The ear cushions break too easily, I have gone through 2 pairs in 4 years. My last pair split apart at the seam. By contrast, my DT250 ear cushions still look like new! However you can fit a pair of DT100 cushions which are more durable, so this is not really a weakness.
Cable feels cheap and jack plug even cheaper, with cheap silver contacts, it's like one of those plugs you would buy from your local radio shack. The DT250 comes with a much nicer (coiled) cable and a much higher quality gold-plated 3.5mm jack and 6.35mm adapter, also gold-plated.
Coiled cable for DT150 is available as a spare, but Beyerdynamic bizarrely only supply it without a jack plug, which means that you need to buy a third-party connector and use a soldering iron etc to assemble it yourself. The resulting assembly will be somewhat substandard because nothing beats an injection-moulded connector for such a thin, flexible cable.
Feels cheaper than DT150, which is built to last.
Not all parts replaceable, unlike DT150.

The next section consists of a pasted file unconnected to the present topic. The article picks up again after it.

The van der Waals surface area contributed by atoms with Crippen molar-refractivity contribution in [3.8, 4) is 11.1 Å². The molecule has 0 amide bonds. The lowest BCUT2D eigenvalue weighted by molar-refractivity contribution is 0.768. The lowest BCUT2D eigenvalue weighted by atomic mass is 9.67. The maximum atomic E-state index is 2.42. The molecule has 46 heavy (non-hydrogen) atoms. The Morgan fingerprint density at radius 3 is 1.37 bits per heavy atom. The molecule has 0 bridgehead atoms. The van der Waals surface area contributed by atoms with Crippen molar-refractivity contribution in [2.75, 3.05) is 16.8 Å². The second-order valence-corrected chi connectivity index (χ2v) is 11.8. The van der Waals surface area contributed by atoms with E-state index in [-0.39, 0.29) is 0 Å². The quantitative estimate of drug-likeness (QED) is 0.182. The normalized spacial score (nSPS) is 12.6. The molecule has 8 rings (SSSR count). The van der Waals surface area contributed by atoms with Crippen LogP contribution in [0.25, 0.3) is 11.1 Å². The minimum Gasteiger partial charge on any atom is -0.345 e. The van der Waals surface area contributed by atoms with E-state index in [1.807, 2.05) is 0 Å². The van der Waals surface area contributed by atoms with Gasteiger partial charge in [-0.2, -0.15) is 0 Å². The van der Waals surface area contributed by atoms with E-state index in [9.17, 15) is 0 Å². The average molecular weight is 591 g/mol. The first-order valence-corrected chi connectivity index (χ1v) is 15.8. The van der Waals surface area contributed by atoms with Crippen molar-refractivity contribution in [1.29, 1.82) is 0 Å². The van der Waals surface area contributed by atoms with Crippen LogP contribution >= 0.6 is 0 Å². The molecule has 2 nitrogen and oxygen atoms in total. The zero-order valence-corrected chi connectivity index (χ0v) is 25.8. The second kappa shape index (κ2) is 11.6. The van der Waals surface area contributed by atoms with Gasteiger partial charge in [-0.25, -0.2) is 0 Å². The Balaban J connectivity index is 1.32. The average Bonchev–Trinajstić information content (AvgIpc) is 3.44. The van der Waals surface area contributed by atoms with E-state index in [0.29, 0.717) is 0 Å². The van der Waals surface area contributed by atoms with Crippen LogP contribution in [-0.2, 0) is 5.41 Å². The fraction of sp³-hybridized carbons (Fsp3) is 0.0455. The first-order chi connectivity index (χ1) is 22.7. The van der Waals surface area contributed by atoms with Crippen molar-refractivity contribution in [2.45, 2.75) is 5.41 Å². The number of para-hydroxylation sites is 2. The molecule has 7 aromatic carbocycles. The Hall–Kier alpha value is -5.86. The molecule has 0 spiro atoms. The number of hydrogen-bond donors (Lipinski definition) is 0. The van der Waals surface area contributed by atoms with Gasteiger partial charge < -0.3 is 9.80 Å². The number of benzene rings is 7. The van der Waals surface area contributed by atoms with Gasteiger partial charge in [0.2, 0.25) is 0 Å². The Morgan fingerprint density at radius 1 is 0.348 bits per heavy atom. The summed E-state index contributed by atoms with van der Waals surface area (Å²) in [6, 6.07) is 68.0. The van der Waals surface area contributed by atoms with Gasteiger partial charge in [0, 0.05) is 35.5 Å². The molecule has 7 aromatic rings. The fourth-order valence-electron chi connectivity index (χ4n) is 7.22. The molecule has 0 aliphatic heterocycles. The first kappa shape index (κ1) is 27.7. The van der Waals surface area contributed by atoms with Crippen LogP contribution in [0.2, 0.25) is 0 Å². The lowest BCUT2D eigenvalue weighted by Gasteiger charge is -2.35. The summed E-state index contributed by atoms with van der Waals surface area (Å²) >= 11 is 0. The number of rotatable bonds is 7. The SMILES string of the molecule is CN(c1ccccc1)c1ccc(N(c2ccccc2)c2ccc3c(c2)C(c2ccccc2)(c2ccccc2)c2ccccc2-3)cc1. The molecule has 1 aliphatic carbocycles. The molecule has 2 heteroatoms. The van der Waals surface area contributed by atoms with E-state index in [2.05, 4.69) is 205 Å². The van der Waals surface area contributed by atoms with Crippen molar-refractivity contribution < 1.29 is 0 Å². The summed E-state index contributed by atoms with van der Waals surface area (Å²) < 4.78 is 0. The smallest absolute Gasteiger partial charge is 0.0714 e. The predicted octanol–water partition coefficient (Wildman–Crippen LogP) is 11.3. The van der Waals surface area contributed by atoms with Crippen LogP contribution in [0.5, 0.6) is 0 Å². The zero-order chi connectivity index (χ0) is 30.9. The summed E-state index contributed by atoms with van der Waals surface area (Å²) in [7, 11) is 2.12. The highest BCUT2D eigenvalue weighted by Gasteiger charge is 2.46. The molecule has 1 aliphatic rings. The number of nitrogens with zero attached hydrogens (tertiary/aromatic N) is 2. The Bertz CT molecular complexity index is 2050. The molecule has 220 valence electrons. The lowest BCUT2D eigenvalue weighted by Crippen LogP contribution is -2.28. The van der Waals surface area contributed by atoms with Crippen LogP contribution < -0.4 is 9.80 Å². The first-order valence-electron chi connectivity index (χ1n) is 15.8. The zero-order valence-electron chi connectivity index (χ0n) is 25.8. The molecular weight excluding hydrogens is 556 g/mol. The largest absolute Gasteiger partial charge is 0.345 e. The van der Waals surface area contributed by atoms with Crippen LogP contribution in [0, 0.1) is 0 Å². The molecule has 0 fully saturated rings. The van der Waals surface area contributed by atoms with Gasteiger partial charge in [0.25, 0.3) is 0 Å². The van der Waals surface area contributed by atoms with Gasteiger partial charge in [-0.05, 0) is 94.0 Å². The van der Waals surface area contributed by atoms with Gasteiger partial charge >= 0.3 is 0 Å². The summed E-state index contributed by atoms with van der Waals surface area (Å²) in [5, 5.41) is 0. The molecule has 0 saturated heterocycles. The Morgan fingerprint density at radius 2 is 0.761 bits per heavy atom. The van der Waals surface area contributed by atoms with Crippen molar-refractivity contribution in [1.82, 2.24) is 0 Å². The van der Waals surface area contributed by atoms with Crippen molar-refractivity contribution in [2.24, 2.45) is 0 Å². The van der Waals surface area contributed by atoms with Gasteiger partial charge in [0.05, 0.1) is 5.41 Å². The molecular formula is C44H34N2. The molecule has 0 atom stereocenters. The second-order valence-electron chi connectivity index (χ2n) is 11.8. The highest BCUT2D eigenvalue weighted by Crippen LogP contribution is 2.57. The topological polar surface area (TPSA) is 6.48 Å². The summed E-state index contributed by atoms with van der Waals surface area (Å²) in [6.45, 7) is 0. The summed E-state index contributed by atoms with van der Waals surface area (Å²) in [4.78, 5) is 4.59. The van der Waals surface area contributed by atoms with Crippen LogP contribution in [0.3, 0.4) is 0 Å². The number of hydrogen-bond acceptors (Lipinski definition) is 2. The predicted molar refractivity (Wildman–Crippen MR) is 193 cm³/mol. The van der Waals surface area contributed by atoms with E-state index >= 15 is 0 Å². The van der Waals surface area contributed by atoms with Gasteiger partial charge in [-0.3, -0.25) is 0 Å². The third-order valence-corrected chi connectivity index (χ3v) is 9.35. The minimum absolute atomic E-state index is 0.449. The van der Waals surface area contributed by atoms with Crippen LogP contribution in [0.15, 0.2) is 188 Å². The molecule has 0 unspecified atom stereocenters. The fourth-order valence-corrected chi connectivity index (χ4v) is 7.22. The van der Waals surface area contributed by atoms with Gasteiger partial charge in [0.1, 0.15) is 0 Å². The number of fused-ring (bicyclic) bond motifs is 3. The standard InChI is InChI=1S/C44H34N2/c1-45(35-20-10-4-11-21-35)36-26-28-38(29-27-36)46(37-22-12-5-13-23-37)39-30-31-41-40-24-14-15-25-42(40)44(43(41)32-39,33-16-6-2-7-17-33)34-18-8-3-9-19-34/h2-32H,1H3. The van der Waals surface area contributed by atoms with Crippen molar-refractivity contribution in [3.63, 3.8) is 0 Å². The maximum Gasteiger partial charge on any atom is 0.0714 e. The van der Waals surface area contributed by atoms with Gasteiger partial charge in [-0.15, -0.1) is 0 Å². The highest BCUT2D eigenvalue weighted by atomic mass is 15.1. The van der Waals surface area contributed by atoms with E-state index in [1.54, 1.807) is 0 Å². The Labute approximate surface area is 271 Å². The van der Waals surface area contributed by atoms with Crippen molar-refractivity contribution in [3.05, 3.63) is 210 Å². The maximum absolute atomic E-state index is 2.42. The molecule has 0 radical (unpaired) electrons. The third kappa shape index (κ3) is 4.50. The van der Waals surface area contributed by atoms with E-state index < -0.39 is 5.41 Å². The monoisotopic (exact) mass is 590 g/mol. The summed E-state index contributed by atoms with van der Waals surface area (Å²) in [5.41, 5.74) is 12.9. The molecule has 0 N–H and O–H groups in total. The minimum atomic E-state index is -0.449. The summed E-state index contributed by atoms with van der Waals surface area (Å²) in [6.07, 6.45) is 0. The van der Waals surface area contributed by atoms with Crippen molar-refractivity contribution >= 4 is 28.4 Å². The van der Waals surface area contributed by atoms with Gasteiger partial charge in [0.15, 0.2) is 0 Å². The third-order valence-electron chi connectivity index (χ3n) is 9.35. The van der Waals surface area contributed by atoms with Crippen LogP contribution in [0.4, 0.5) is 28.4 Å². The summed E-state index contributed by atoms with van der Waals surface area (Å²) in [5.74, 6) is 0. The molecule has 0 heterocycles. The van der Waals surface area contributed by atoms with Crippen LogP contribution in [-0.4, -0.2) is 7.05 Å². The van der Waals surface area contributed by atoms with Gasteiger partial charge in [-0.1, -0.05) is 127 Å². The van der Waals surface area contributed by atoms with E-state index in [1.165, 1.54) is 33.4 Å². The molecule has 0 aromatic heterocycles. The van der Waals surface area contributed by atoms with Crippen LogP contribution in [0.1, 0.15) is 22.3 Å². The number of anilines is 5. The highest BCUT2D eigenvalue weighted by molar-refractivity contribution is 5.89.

Isolation not as good as DT150 although using softskin ear cushions may improve isolation.
Headband is internally made of a plastic strip and a thin steel strip that run parallel to each other, which means that went you deliberately try to deform it in order ot adjust ear cushion pressure it will usually return to its original shape.
Ear cushions may be small for people with large ears (my ears are fairly big but it's not a problem though)
Overall I find the DT150 useful for looking into my mixes BUT I tend to minimize their use because they are not comfortable. 90% of the time I use the DT250 headphones and I get good mixes out of them.
I generally use the DT150 for tracking vocals while recording, owing to its better sound isolation properties. Surprisingly many studios use the DT100 for tracking vocals. Having owned the DT100, personally I find the DT150 a much better option because it has all the virtues of the DT100 and sounds better. The price is a little higher though but it's definitely worth it.
Note: Although Beyerdynamic don't explicitly state in their website that DT150 and DT100 ear cushions are cross-compatible, they actually are cross-compatible! As a matter of fact, before I bought mine I contacted Beyerdynamic Germany tech support who told me that the actual plastic cups are the exact same shape and size in both models, therefore their respective ear cushions can certainly be used interchangeably. This is good news because DT150 cushions are only available in softkin material, while DT100 cushions are available in softskin, velour, jersey and plush.